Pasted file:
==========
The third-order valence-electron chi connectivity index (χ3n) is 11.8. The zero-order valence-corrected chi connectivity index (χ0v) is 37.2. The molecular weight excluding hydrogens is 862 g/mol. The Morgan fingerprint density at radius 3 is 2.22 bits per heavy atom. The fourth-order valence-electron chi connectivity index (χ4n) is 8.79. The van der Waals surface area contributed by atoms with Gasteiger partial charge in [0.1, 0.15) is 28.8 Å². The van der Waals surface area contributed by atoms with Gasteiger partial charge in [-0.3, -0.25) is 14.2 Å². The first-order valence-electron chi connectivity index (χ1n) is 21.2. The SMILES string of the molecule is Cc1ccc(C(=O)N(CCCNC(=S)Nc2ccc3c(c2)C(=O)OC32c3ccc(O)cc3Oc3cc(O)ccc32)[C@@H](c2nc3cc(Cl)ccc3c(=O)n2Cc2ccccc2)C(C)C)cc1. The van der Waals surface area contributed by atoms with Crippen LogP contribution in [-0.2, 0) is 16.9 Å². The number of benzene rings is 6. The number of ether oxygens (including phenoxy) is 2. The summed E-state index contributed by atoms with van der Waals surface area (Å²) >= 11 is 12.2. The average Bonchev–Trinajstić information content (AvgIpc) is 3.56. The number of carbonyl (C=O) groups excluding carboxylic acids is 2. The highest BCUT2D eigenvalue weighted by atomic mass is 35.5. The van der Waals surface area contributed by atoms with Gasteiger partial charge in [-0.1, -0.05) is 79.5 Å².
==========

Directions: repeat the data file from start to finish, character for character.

The third-order valence-electron chi connectivity index (χ3n) is 11.8. The zero-order valence-corrected chi connectivity index (χ0v) is 37.2. The molecular weight excluding hydrogens is 862 g/mol. The Morgan fingerprint density at radius 3 is 2.22 bits per heavy atom. The fourth-order valence-electron chi connectivity index (χ4n) is 8.79. The van der Waals surface area contributed by atoms with Gasteiger partial charge in [0.1, 0.15) is 28.8 Å². The van der Waals surface area contributed by atoms with Gasteiger partial charge in [-0.3, -0.25) is 14.2 Å². The first-order valence-electron chi connectivity index (χ1n) is 21.2. The SMILES string of the molecule is Cc1ccc(C(=O)N(CCCNC(=S)Nc2ccc3c(c2)C(=O)OC32c3ccc(O)cc3Oc3cc(O)ccc32)[C@@H](c2nc3cc(Cl)ccc3c(=O)n2Cc2ccccc2)C(C)C)cc1. The van der Waals surface area contributed by atoms with Crippen LogP contribution in [-0.2, 0) is 16.9 Å². The number of benzene rings is 6. The number of ether oxygens (including phenoxy) is 2. The summed E-state index contributed by atoms with van der Waals surface area (Å²) >= 11 is 12.2. The average Bonchev–Trinajstić information content (AvgIpc) is 3.56. The number of carbonyl (C=O) groups excluding carboxylic acids is 2. The highest BCUT2D eigenvalue weighted by atomic mass is 35.5. The van der Waals surface area contributed by atoms with Gasteiger partial charge in [-0.1, -0.05) is 79.5 Å².